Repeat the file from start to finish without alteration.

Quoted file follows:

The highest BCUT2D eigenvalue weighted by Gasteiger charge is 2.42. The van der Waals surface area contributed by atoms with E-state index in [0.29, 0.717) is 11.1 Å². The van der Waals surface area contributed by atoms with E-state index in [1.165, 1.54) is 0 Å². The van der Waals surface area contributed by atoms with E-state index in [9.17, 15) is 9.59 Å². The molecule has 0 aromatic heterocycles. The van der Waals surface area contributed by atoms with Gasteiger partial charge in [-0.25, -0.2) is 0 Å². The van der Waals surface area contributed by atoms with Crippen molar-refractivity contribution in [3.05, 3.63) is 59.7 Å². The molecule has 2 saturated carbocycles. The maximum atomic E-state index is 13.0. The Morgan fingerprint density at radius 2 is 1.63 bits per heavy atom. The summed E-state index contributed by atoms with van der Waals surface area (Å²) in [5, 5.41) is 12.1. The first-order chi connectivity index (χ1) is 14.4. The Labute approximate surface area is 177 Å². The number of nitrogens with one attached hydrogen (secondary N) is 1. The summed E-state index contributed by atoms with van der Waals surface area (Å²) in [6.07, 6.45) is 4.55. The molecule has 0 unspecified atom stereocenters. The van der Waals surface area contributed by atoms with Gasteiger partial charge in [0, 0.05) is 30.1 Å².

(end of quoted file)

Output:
The highest BCUT2D eigenvalue weighted by Gasteiger charge is 2.42. The van der Waals surface area contributed by atoms with E-state index in [0.29, 0.717) is 11.1 Å². The van der Waals surface area contributed by atoms with E-state index in [1.165, 1.54) is 0 Å². The van der Waals surface area contributed by atoms with E-state index in [9.17, 15) is 9.59 Å². The molecule has 0 aromatic heterocycles. The van der Waals surface area contributed by atoms with Gasteiger partial charge in [-0.25, -0.2) is 0 Å². The van der Waals surface area contributed by atoms with Crippen molar-refractivity contribution in [3.05, 3.63) is 59.7 Å². The molecule has 2 saturated carbocycles. The maximum atomic E-state index is 13.0. The Morgan fingerprint density at radius 2 is 1.63 bits per heavy atom. The summed E-state index contributed by atoms with van der Waals surface area (Å²) in [5, 5.41) is 12.1. The first-order chi connectivity index (χ1) is 14.4. The Labute approximate surface area is 177 Å². The number of nitrogens with one attached hydrogen (secondary N) is 1. The summed E-state index contributed by atoms with van der Waals surface area (Å²) in [6.07, 6.45) is 4.55. The molecule has 0 unspecified atom stereocenters. The van der Waals surface area contributed by atoms with Gasteiger partial charge in [0, 0.05) is 30.1 Å².